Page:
Consequences: Good and Evil, Part I

Good and Evil. They are only real within our minds, impossible to extract from a thicket of emotions and predispositions. They are inseparable from our consciousness. They are subjective, but they are real, they exist. It is impossible to set them aside for detached, objective analysis because they are a part of us. Studying them is like trying to study a raging whirlpool when you are caught in the middle of it. Their existence predates that of our species by millions of years, and they first evolved in minds incapable of even attempting to understand or second guess them. We have inherited them from our hominid ancestors, and experience them as absolutes, just as other animals do. They defy understanding because they are part of us, can never be “turned off,” and so are not subject to cool, logical analysis from a distance. We cannot think about them without feeling them in the background, insisting, “Yes, we do exist outside of your mind, yes, we are real, yes, we are absolute, yes, we are universally valid.” It is easy enough to understand morality and why it exists. It is much more difficult, once we do understand it, to come up with logically supportable, objective reasons why we really “should” do anything at all. Obviously, we cannot deal with the topic of human moral behavior and all its ramifications in a single post. We will make a start.

To begin, let us consider why morality exists to begin with. As with everything else I will write on the subject, what I write here are hypotheses. Some of the hypotheses will be “stronger” than others, depending on how much supporting information is available to back them up. When it comes to understanding the fundamental nature of morality, it seems to me the hypotheses presented here are very strong in that respect, but certainly not complete. To confirm them, we must understand the fundamental physical processes in the brain that result in consciousness, including consciousness of what we perceive as right and wrong, and how those processes are affected by what we experience. Such knowledge is not beyond our reach, and I am confident we will acquire it as long as we remain free to search and inquire.

My first and basic hypothesis, then, is that morality is an evolved characteristic. As I pointed out in an earlier post, it is not difficult to understand why it evolved; “We all have desires. However, others desire the same things. A state of affairs in which each individual laid claim to the same scarce resources, and was willing to battle all others to the death to acquire them would not be conducive to our survival. On the other hand, if something in the consciousness of the individuals in a group caused them to share the available resources according to rules familiar to all, derived from certain fundamental principles, it would enhance the chances that the individuals in the group would survive. It would give them an advantage over others not possessing the same quality.”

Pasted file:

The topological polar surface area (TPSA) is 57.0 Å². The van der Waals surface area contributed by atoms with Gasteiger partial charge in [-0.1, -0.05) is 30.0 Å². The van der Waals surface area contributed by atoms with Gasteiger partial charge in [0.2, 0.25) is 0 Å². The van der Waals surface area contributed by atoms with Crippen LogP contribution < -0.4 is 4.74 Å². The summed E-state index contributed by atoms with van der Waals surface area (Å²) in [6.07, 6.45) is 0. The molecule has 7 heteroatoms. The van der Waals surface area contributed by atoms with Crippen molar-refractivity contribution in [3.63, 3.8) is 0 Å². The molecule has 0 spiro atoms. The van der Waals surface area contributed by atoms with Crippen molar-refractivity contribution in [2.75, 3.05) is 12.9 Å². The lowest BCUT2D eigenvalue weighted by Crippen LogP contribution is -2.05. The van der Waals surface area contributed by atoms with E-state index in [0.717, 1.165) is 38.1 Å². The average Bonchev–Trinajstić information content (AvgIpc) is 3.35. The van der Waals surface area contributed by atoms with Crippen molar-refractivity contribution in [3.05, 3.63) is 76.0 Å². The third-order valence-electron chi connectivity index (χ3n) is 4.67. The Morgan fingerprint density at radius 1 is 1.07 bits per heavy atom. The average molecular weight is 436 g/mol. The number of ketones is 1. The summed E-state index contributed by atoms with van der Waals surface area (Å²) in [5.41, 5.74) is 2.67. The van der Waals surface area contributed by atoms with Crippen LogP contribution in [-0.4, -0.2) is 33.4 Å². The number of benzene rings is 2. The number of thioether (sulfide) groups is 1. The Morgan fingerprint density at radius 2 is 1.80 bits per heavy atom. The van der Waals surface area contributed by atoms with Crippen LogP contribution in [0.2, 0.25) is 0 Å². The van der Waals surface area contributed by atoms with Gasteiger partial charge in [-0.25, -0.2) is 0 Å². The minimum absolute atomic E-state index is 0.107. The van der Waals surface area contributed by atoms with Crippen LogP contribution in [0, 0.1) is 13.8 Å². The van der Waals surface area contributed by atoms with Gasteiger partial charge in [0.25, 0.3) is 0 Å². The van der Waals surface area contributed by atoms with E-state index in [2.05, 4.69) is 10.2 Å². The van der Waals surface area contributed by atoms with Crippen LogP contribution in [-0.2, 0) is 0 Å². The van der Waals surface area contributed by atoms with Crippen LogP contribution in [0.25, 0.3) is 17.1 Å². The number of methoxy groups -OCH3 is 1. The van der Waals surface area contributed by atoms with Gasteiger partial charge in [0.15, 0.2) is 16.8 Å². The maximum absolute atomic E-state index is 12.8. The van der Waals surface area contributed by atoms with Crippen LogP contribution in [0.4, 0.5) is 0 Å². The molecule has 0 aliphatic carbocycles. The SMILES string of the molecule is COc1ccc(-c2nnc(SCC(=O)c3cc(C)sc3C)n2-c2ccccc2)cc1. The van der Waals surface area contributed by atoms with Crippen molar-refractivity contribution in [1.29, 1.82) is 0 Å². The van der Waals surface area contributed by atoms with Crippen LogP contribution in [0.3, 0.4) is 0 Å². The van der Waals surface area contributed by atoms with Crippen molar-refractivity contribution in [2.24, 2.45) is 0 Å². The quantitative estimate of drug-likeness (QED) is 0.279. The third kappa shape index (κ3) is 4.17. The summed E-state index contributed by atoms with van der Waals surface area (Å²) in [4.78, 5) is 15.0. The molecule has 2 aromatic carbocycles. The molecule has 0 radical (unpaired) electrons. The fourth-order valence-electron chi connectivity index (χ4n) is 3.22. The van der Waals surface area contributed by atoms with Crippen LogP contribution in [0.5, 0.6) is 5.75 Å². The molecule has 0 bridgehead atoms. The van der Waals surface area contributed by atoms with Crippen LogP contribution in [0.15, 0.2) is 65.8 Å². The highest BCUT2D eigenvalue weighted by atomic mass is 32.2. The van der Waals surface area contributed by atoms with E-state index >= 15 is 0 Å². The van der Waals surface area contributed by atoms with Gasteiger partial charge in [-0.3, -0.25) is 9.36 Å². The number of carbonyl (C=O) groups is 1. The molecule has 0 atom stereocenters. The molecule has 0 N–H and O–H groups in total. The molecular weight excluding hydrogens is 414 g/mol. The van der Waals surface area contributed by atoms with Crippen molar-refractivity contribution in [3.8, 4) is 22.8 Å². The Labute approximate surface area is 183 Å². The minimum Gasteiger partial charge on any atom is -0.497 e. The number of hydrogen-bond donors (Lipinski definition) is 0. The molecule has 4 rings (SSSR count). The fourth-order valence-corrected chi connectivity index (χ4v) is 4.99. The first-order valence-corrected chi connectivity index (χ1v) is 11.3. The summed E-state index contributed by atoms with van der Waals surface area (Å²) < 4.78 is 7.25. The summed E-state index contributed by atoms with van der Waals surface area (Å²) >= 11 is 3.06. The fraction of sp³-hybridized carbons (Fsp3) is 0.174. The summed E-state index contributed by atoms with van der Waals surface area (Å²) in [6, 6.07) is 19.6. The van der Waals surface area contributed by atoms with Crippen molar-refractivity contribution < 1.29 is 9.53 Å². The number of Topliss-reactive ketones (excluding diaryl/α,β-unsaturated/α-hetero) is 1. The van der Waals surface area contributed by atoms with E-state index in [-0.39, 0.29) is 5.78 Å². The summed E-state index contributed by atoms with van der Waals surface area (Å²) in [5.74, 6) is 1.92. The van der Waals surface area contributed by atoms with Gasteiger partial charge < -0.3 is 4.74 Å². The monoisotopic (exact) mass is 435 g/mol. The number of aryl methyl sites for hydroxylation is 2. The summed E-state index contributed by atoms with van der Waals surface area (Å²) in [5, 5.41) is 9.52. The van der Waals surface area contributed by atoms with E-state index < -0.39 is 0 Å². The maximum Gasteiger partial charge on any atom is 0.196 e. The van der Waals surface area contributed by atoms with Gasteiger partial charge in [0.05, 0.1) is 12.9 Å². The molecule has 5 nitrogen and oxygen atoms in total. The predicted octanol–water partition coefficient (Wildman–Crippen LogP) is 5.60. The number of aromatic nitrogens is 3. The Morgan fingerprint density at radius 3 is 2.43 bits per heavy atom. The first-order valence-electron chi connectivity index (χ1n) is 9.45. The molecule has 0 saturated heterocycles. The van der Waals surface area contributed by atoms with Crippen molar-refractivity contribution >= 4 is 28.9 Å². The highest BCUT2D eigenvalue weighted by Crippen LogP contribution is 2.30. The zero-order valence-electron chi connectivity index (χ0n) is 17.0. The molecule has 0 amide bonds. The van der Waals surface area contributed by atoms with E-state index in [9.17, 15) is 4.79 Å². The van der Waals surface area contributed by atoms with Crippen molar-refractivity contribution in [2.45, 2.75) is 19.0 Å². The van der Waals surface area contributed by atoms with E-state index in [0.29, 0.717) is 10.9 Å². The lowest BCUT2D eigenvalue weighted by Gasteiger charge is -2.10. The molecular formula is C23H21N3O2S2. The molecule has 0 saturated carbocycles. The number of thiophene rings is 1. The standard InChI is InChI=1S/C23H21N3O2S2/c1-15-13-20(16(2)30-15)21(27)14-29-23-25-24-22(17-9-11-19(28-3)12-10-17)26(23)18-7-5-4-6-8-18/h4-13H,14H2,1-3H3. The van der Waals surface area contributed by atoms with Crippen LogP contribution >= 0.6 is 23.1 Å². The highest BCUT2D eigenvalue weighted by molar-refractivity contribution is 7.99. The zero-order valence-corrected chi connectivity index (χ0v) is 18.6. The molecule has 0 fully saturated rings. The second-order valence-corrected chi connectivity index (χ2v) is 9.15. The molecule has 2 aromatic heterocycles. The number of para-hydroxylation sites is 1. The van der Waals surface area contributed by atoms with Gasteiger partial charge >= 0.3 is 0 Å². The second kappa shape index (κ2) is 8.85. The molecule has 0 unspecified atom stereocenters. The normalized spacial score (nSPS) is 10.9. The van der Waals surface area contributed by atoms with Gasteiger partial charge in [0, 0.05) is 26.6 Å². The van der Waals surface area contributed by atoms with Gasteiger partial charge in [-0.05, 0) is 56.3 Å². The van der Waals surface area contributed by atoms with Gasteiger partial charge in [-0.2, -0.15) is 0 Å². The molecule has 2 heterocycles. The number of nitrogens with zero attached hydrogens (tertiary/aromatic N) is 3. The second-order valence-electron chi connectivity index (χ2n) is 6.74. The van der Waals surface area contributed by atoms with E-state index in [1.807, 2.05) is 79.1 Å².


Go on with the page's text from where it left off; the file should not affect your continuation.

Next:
The concept of morality as an evolved characteristic, hard-wired in our brains, appeared shortly after Darwin published “The Origin of Species.” Indeed, Jean Meslier had suggested that our concepts of good and evil existed as a result of natural causes more than a century earlier; “The law that compels man not to harm himself, is inherent in the nature of a sensible being, who, no matter how he came into this world, or what can be his fate in another, is compelled by his very nature to seek his welfare and to shun evil, to love pleasure and to fear pain.”

Much more could be said about the reasons for the hypothesis that morality evolved. Those reasons have been set forth convincingly and in great detail by many writers more capable than me. For example, copious supporting evidence as well as citations of much related work by others may be found in the works of Robert Ardrey and Sir Arthur Keith. In particular, see “A New Theory of Human Evolution” by the latter. For more than a hundred years after Darwin published his theory, these thinkers were largely ignored by those whose minds were closed by blind faith in religious or ideological verities. It’s encouraging to note that, as these religious and dogmatic blinders have weakened and frayed, a little light has begun to trickle through. Forty years ago the very mention of human nature based on innate predispositions was politically incorrect. Today, it is accepted almost as a commonplace.

What, then, are the consequences? If morality, like everything else about us, exists because it has evolved, the theological basis for good and evil disappears. If they did not come from God, then the basis for claiming that they are absolute and have an objective existence independent of the human mind disappears as well. If we accept the hypothesis, then morality is subjective. If human beings ceased to exist, then human notions of good and evil would cease to exist with them. In later posts, we will examine the implications of these conclusions.

Hegel and the Pitfalls of the Abstract

Here’s a comment on Hegel that appeared in the December 1848 issue of the Tory London “Quarterly Review,” long before the Communists had appropriated him once and for all:

For a long time (during the third decennium of the present century, and even later) the Prussian Government patronized the system of Hegel as a kind of state-philosophy, and those persons who adopted the terminology of this system were regarded as good subjects, and were readily promoted. Hegel’s system, however, was then very unpopular amongst the Constitutionalist party of south-western Germany, whose leaders for the most part were practical men, or belonged to the older school of Kant or Fichte. But when Frederick William IV succeeded to the throne of Prussia, the system of Hegel was abandoned for a kind of romantic pietism of the middle ages, whilst the Hegelist school assumed a decided attitude of antagonism against religion and the state. Some few years before Hegel had been regarded as the philosophical defender of Crown and Altar. Now the New Hegelians proved, by philosophic deductions, the necessity of abandoning all religion; they utterly scouted the principle of faith; they attacked the Prussian system, and went beyond the most extravagant lengths in liberalism.